The phono buffer should convert to a CCS right away (though the benefits are unclear as a passive RIAA means that you're giving away some linearity); the line stage in #2 would be a bit more complicated since it combines its emitter resistor with some negative feedback, and you don't want gain to vary with volume setting too much. Hmm...

Since you're rebuilding things anyway, I would consider beefing up the output/line stage to a 3-stage setup with a pnp VAS in between (with a Miller cap or series RC over it for compensation, and a resistor in parallel for flattening out loop gain over the audio BW). Then you should be able to use a more conventional global feedback setup, current feedback opamp style. As-is, the amount of spare loop gain is very low (6 dB or so?), which does more harm than good. You want at least 40 dB of total negative feedback across the audible range, the more the merrier as far as stability will allow. Local degeneration also counts, but it always depends on what your dominant source of distortion is - you don't want to degenerate an already very linear stage and lose loop gain that would have been handy in linearizing another which contributes far more.

BTW, I wouldn't just connect the circuit directly to the output - something in the order of 47-470 ohms of series resistance should keep the adverse effects of capacitive loading at bay.
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Old 8th January 2015, 10:36 PM   #4
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Thanks for the quick replies guys, good to know I am not completely wrong about what I have done so far. I only wish I had more time to learn in depth theory alas I only understand basic ohms law.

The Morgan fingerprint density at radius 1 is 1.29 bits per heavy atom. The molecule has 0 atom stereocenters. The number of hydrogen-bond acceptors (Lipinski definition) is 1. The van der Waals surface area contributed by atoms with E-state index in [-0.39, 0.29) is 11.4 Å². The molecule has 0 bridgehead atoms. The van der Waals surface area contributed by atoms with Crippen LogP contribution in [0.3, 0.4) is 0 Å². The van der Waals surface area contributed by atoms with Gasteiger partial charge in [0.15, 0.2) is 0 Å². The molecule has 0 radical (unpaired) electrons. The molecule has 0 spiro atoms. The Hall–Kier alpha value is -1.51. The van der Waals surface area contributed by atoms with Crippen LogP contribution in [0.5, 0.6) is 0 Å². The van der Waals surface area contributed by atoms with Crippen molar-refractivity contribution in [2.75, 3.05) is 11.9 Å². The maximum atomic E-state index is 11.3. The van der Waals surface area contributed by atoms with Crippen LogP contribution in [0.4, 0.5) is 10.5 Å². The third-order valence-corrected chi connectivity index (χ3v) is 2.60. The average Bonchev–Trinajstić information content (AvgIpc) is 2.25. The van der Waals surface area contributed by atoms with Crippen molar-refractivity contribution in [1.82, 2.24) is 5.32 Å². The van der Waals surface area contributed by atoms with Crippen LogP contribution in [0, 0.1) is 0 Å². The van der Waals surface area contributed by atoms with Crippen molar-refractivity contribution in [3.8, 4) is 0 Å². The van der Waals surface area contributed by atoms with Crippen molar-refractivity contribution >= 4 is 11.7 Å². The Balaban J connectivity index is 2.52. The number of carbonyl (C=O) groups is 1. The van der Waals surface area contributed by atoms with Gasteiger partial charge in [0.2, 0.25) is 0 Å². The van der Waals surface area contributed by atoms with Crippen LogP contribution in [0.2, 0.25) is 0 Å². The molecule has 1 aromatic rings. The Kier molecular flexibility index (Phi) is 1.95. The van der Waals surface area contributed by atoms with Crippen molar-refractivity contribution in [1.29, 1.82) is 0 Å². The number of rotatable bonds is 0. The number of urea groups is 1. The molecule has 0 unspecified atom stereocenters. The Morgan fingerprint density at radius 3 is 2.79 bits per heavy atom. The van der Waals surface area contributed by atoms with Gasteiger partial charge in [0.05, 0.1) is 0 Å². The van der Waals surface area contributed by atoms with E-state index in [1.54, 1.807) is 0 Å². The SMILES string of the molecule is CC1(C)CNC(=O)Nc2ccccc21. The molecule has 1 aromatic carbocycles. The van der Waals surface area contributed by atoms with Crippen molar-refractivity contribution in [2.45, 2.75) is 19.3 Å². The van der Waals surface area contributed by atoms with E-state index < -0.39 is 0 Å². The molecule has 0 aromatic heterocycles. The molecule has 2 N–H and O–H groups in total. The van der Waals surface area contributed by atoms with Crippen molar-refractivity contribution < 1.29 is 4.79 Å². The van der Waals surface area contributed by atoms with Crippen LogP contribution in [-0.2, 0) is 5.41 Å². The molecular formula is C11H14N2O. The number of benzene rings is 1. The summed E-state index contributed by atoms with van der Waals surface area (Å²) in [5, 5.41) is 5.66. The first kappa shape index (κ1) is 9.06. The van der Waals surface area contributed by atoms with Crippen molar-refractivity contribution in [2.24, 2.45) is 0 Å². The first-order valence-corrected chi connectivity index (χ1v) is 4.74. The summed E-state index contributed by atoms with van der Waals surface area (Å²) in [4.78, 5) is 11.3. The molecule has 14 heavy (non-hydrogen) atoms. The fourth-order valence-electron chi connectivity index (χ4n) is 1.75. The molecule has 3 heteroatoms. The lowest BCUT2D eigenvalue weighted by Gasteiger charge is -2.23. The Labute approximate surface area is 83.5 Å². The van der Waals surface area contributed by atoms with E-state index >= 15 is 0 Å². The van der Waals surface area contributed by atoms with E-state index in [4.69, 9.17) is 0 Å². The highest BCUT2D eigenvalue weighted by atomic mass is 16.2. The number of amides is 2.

I will clarify what has been observed so far to the best I can...

"That's just an emitter follower loaded with a current source, with a stage gain less than 1."

I have heard of this type of circuit before, I just didn't know, thanks for clarifying that.

"You have DC on the volume and balance controls. There should be a coupling cap at the grid after the controls."

There is actually a 100K pot on the input then a 50K pot on the output... at the time I drew it wrong... take note of the date on the schematic. The first schematic is the original circuit from what I copied 6 years ago.

And yes you are right, DC on the input will be a problem.

"You can easily adjust the gain of the RIAA stage, how much phono gain do you want?
The line amp can't be overloaded, since the volume control can be turned down."


Both is true, I did find that below about half way on the 100K input pot that there was little distortion and could easily drive a power amp to full power before the preamp would clip.

With the circuit changes I have made I don't know what would be ideal RIAA gain, preferably just what would be ideal taking into account "noise". I think that 470K resistor which is not supposed to be "470K" will effect the input gain to the RIAA network greatly, it was another schematic error that I did not fix form years ago, and forgot about it. I think at one point I was using 56K and it sounded right... LOL I can't remember now XD



"I'm confused: Which version of the output stage is the original? The first schematic would be expected to have more gain than the second one (and pretty wimpy output drive capability at only ~250 A of EF standing current - try about 10 times that). The second one would also be expected to exhibit a mighty scratchy volume pot, as mentioned, so there probably was a coupling cap somewhere (either in feedback or in the input). Neither is a buffer."

Yup XD this was exactly what I was finding... I measured about 1.2 volts across the 4.7K resistor... I calculated that I had much under 1mA of idle current when preferably I wanted at least 5-10mA. The original circuit just had a 15K resistor to ground, no CCS and what appears to be negative feedback to the grid of the 12AX7?? This arises the next problem to mind, if I continue to lower the value of the 4.7K resistor I run into a potential failure problem if the transistors ever decided to go bad... the only part limiting current would be the 1K filtering resistor and the Emitter resistor... there would be enough voltage there to take out the rest of the output stage and the power supply with it, you then get a low scale nuclear meltdown right?